To Do List Handout
Background: The patient is under the care of medical specialists—round-the-clock. One is dedicated to stay with the patient at all times. However, there are still things that the immediate family can or must do that are important to the well-being of the patient and the family group. The number and nature of items on this immediate To Do list may surprise you.
1. Quiet Room: Ask your hospital administration contact if there is a Quiet Room that can be dedicated to the use of your family for a few days. Both quiet and privacy are intense needs at this time.
2. Shock: Deal with shock in yourself and others. This is a medical necessity. If not dealt with you can’t help the patient.
3. 36 hour events: Ask for an explanation of what to expect during the next hours and days, including the patient’s condition and what to watch for, what medical support will be provided and any interventions that might be necessary.
Bedside support: This is as much about benefiting the family caregivers as it is about the wellbeing of the patient who is intensively monitored by equipment and nursing staff.
• Select family members for the bedside according to two prime criteria: if they need to be there; if they can be a constructive presence.
• Schedule family members to take turns at the bed-side. Start with an hourly rotation. This will vary greatly with situational specifics such as individual stress levels and ability to rest when out of the Intensive Care Unit (ICU). As a rule of thumb, if someone is able to sleep it is best to let them sleep and replace them with someone else at the bedside. That concession will benefit everyone. It is OK for family members to take breaks as necessary and to leave the patient with the professionals.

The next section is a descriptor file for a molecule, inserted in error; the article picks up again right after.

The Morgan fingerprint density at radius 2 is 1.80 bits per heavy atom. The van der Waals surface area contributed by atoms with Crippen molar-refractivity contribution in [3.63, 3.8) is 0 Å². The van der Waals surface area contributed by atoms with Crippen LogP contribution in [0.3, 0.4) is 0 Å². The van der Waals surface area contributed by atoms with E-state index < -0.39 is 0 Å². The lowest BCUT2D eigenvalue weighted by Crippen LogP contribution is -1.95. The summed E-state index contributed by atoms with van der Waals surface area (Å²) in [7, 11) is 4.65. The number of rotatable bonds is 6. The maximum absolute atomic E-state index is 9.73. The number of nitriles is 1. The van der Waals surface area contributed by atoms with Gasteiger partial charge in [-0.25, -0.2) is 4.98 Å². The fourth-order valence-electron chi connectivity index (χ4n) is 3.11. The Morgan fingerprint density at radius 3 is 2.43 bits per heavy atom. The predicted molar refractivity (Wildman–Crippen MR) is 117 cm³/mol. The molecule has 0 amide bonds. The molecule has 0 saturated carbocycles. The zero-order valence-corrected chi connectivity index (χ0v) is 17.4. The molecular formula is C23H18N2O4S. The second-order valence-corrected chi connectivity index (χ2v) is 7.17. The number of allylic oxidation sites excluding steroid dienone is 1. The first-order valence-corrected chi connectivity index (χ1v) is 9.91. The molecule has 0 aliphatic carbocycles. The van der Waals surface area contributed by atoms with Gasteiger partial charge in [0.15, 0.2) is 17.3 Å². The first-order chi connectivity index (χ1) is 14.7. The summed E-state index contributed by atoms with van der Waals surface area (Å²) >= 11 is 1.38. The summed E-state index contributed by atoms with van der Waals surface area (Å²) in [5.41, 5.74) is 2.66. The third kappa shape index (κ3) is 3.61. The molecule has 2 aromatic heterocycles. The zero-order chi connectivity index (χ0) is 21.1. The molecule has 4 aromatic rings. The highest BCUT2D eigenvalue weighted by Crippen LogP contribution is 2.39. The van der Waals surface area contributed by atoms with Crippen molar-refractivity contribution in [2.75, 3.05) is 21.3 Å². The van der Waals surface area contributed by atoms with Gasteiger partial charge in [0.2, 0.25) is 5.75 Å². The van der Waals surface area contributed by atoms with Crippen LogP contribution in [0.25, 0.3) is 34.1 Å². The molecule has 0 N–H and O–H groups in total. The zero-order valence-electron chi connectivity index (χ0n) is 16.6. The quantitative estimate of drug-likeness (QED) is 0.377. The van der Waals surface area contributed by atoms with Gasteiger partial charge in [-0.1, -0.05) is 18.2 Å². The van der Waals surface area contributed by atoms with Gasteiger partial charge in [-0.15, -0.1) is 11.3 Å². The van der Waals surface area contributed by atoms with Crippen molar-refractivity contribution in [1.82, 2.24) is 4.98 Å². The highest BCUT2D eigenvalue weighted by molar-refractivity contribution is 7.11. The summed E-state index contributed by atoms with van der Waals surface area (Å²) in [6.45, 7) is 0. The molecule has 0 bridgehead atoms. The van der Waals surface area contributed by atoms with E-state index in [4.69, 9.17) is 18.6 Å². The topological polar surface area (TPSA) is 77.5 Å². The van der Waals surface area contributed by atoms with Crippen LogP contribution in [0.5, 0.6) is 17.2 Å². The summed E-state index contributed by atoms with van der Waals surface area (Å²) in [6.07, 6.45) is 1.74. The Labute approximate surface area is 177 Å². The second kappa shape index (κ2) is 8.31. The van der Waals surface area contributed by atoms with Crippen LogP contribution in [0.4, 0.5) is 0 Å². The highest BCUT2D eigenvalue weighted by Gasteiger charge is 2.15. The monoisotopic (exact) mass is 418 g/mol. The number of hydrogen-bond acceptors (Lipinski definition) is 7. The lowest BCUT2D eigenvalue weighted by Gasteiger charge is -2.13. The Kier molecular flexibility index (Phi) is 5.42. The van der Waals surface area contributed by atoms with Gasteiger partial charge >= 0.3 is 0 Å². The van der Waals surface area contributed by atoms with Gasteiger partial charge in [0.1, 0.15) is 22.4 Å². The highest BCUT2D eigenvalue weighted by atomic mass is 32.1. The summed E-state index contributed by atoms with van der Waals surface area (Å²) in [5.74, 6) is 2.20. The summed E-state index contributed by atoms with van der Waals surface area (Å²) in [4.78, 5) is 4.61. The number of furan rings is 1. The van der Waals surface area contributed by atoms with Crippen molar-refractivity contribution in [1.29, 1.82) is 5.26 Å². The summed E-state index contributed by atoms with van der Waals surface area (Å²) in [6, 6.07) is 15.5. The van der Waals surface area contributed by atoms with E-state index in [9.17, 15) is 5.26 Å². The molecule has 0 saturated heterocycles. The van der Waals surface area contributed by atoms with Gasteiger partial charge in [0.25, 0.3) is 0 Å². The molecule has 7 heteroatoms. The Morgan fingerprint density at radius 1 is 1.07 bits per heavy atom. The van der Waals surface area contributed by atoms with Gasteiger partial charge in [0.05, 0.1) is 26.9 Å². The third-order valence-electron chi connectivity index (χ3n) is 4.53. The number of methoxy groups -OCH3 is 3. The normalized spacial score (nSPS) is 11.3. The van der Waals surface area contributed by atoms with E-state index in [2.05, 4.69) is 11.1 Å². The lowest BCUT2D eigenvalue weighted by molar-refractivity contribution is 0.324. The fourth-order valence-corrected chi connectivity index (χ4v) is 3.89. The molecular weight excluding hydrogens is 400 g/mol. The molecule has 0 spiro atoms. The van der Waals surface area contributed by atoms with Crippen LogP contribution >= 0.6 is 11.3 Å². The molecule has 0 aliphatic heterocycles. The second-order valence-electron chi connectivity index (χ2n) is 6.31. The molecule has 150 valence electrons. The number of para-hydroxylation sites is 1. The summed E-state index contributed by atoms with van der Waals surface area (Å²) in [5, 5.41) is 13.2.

• Find out the procedures to gain access to the locked ICU.
• Find out hospital ICU rules concerning the minimum age of visitors, number of visitors allowed simultaneously at the bed side—probably two—and visiting hours. The rules for critical care patients and ICU are not the same as for the wards and the hospital as a whole.
5. Immediately begin to use blood harmony to help your injured loved one. See pages 87 and 103! Bookmark not defined. Error: Reference source not found
6. Primary patient advocate(s): Determine within the family who is/are to be the primary patient advocate(s). Inform the ICU staff and provide basic information: name, relationship to patient, phone numbers. Discuss with the ICU staff or social worker your family support plan and tweak it according to the feedback they provide. Inform your team of the changes.
7. Dependents: Arrange to inform and care for dependents including pets.
8. Hospital Access: Find out the hours when the external hospital doors are locked and the process required in order to enter the hospital at such times. Inform your team of these.
9. Logistics: Find and give to core team the location of washrooms, nearest building entrance and elevators, cafeteria, coffee shop, and lounges on the ICU floor.
10. Sanctuaries: Find and arrange for rest and meeting spaces—hospital provided such as the Quiet Room or local hotels.
11. Outside spokesperson: Identify, ask and brief someone to be your family’s contact with the outside world of friends and neighbours. If you can, arrange for a friend—one who is NOT in the core family group—to make the important phone calls to others. This will take a tremendous load off family members who can’t handle the task now.
12. Must inform group: Make a list to contact. Assign responsibility for calling or emailing.
13. Succinct Script: For your spokesperson or persons, prepare a succinct script containing, for example:
• A concise description–e.g. injured, critical, in ICU, in or not in coma, next few days (first 36 hours are critical)
• Provide cause of injury if you know it and can and feel like disclosing it (don’t spread extreme guesses).
• Tell them that there are to be no visitors in the short term, and no flowers nor gifts.